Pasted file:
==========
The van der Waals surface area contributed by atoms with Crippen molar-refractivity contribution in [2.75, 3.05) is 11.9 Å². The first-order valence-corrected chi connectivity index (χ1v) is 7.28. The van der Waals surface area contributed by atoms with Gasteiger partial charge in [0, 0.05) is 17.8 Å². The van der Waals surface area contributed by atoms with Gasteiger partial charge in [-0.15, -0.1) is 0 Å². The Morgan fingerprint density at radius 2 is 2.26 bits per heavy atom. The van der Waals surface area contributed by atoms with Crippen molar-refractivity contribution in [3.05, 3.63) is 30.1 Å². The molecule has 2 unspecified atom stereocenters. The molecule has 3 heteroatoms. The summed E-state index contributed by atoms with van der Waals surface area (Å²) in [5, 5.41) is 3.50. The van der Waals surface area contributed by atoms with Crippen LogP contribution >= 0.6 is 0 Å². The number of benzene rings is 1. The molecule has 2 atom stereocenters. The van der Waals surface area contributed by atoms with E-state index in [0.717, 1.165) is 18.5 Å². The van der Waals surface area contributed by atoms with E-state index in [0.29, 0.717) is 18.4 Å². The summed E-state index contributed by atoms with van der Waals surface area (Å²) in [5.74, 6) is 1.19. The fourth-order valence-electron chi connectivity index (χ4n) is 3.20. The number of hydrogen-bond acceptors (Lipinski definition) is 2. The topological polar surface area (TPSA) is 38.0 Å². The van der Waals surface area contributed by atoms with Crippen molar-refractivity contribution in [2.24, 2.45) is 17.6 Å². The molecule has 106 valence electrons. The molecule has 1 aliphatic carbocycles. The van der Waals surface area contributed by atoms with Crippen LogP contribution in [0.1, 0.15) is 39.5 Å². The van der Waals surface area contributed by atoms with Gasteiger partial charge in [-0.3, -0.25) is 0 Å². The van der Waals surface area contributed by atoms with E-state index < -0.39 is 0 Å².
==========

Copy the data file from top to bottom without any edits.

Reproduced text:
The van der Waals surface area contributed by atoms with Crippen molar-refractivity contribution in [2.75, 3.05) is 11.9 Å². The first-order valence-corrected chi connectivity index (χ1v) is 7.28. The van der Waals surface area contributed by atoms with Gasteiger partial charge in [0, 0.05) is 17.8 Å². The van der Waals surface area contributed by atoms with Gasteiger partial charge in [-0.15, -0.1) is 0 Å². The Morgan fingerprint density at radius 2 is 2.26 bits per heavy atom. The van der Waals surface area contributed by atoms with Crippen molar-refractivity contribution in [3.05, 3.63) is 30.1 Å². The molecule has 2 unspecified atom stereocenters. The molecule has 3 heteroatoms. The summed E-state index contributed by atoms with van der Waals surface area (Å²) in [5, 5.41) is 3.50. The van der Waals surface area contributed by atoms with Crippen LogP contribution >= 0.6 is 0 Å². The number of benzene rings is 1. The molecule has 2 atom stereocenters. The van der Waals surface area contributed by atoms with E-state index in [0.717, 1.165) is 18.5 Å². The van der Waals surface area contributed by atoms with E-state index in [0.29, 0.717) is 18.4 Å². The summed E-state index contributed by atoms with van der Waals surface area (Å²) in [5.74, 6) is 1.19. The fourth-order valence-electron chi connectivity index (χ4n) is 3.20. The number of hydrogen-bond acceptors (Lipinski definition) is 2. The topological polar surface area (TPSA) is 38.0 Å². The van der Waals surface area contributed by atoms with Crippen molar-refractivity contribution in [2.24, 2.45) is 17.6 Å². The molecule has 106 valence electrons. The molecule has 1 aliphatic carbocycles. The van der Waals surface area contributed by atoms with Crippen LogP contribution in [0.1, 0.15) is 39.5 Å². The van der Waals surface area contributed by atoms with Gasteiger partial charge in [-0.3, -0.25) is 0 Å². The van der Waals surface area contributed by atoms with E-state index < -0.39 is 0 Å².